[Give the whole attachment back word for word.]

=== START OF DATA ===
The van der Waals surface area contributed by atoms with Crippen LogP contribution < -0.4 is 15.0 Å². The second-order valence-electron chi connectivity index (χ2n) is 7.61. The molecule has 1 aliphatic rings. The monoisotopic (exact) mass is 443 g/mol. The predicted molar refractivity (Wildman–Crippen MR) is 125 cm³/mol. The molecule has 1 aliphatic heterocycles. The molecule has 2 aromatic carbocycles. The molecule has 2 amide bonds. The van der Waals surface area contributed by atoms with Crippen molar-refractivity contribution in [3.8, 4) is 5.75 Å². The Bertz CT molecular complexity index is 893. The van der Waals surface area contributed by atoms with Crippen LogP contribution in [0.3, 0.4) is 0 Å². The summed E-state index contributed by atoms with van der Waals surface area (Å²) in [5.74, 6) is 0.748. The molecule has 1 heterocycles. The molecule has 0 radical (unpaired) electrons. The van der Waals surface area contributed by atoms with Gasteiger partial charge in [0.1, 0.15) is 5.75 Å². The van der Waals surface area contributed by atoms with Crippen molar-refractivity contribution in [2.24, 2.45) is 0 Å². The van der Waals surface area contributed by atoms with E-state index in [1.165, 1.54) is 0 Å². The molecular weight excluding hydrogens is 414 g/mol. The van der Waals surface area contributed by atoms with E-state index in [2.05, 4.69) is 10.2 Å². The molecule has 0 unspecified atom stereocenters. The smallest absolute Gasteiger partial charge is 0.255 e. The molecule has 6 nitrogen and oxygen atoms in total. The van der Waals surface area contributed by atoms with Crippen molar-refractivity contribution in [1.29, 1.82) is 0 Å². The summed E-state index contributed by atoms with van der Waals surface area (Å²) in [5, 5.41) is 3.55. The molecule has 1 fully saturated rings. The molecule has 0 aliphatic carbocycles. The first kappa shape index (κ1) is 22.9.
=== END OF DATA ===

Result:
The van der Waals surface area contributed by atoms with Crippen LogP contribution < -0.4 is 15.0 Å². The second-order valence-electron chi connectivity index (χ2n) is 7.61. The molecule has 1 aliphatic rings. The monoisotopic (exact) mass is 443 g/mol. The predicted molar refractivity (Wildman–Crippen MR) is 125 cm³/mol. The molecule has 1 aliphatic heterocycles. The molecule has 2 aromatic carbocycles. The molecule has 2 amide bonds. The van der Waals surface area contributed by atoms with Crippen molar-refractivity contribution in [3.8, 4) is 5.75 Å². The Bertz CT molecular complexity index is 893. The van der Waals surface area contributed by atoms with Crippen LogP contribution in [0.3, 0.4) is 0 Å². The summed E-state index contributed by atoms with van der Waals surface area (Å²) in [5.74, 6) is 0.748. The molecule has 1 heterocycles. The molecule has 0 radical (unpaired) electrons. The van der Waals surface area contributed by atoms with Gasteiger partial charge in [0.1, 0.15) is 5.75 Å². The van der Waals surface area contributed by atoms with Crippen molar-refractivity contribution in [2.24, 2.45) is 0 Å². The van der Waals surface area contributed by atoms with E-state index in [1.165, 1.54) is 0 Å². The molecular weight excluding hydrogens is 414 g/mol. The van der Waals surface area contributed by atoms with E-state index in [2.05, 4.69) is 10.2 Å². The molecule has 0 unspecified atom stereocenters. The smallest absolute Gasteiger partial charge is 0.255 e. The molecule has 6 nitrogen and oxygen atoms in total. The van der Waals surface area contributed by atoms with Crippen molar-refractivity contribution in [1.29, 1.82) is 0 Å². The summed E-state index contributed by atoms with van der Waals surface area (Å²) in [5, 5.41) is 3.55. The molecule has 1 fully saturated rings. The molecule has 0 aliphatic carbocycles. The first kappa shape index (κ1) is 22.9.